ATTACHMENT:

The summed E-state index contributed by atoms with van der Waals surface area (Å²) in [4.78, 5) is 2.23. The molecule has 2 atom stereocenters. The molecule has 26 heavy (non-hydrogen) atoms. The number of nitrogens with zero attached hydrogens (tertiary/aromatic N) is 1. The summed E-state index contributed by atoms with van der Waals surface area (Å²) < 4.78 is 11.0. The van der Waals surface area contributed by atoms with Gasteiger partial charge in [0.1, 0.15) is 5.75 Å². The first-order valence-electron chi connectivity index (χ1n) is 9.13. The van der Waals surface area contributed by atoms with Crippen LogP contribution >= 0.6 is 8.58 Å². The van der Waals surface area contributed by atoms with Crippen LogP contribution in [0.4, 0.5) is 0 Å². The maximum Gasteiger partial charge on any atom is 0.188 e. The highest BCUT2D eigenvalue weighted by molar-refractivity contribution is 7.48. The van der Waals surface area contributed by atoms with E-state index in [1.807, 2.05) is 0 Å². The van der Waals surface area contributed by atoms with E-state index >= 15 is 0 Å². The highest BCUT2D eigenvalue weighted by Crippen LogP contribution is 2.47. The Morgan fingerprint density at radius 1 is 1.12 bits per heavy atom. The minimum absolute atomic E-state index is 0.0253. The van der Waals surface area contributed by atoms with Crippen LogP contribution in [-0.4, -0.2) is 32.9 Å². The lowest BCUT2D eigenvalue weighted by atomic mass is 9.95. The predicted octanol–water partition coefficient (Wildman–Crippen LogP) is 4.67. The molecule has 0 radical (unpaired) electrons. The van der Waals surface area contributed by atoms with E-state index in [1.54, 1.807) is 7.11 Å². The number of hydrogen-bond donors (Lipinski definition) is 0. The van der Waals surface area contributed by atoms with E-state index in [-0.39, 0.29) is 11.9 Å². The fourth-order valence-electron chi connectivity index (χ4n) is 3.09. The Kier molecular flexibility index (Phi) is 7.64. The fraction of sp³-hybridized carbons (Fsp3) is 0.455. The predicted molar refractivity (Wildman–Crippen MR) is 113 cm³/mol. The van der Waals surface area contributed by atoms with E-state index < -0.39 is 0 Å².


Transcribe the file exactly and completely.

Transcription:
The summed E-state index contributed by atoms with van der Waals surface area (Å²) in [4.78, 5) is 2.23. The molecule has 2 atom stereocenters. The molecule has 26 heavy (non-hydrogen) atoms. The number of nitrogens with zero attached hydrogens (tertiary/aromatic N) is 1. The summed E-state index contributed by atoms with van der Waals surface area (Å²) < 4.78 is 11.0. The van der Waals surface area contributed by atoms with Gasteiger partial charge in [0.1, 0.15) is 5.75 Å². The first-order valence-electron chi connectivity index (χ1n) is 9.13. The van der Waals surface area contributed by atoms with Crippen LogP contribution >= 0.6 is 8.58 Å². The van der Waals surface area contributed by atoms with Crippen LogP contribution in [0.4, 0.5) is 0 Å². The maximum Gasteiger partial charge on any atom is 0.188 e. The highest BCUT2D eigenvalue weighted by molar-refractivity contribution is 7.48. The van der Waals surface area contributed by atoms with E-state index in [1.807, 2.05) is 0 Å². The van der Waals surface area contributed by atoms with E-state index >= 15 is 0 Å². The highest BCUT2D eigenvalue weighted by Crippen LogP contribution is 2.47. The Morgan fingerprint density at radius 1 is 1.12 bits per heavy atom. The minimum absolute atomic E-state index is 0.0253. The van der Waals surface area contributed by atoms with Crippen LogP contribution in [-0.4, -0.2) is 32.9 Å². The lowest BCUT2D eigenvalue weighted by atomic mass is 9.95. The predicted octanol–water partition coefficient (Wildman–Crippen LogP) is 4.67. The molecule has 0 radical (unpaired) electrons. The van der Waals surface area contributed by atoms with E-state index in [1.54, 1.807) is 7.11 Å². The number of hydrogen-bond donors (Lipinski definition) is 0. The van der Waals surface area contributed by atoms with E-state index in [-0.39, 0.29) is 11.9 Å². The fourth-order valence-electron chi connectivity index (χ4n) is 3.09. The Kier molecular flexibility index (Phi) is 7.64. The fraction of sp³-hybridized carbons (Fsp3) is 0.455. The predicted molar refractivity (Wildman–Crippen MR) is 113 cm³/mol. The van der Waals surface area contributed by atoms with E-state index < -0.39 is 0 Å².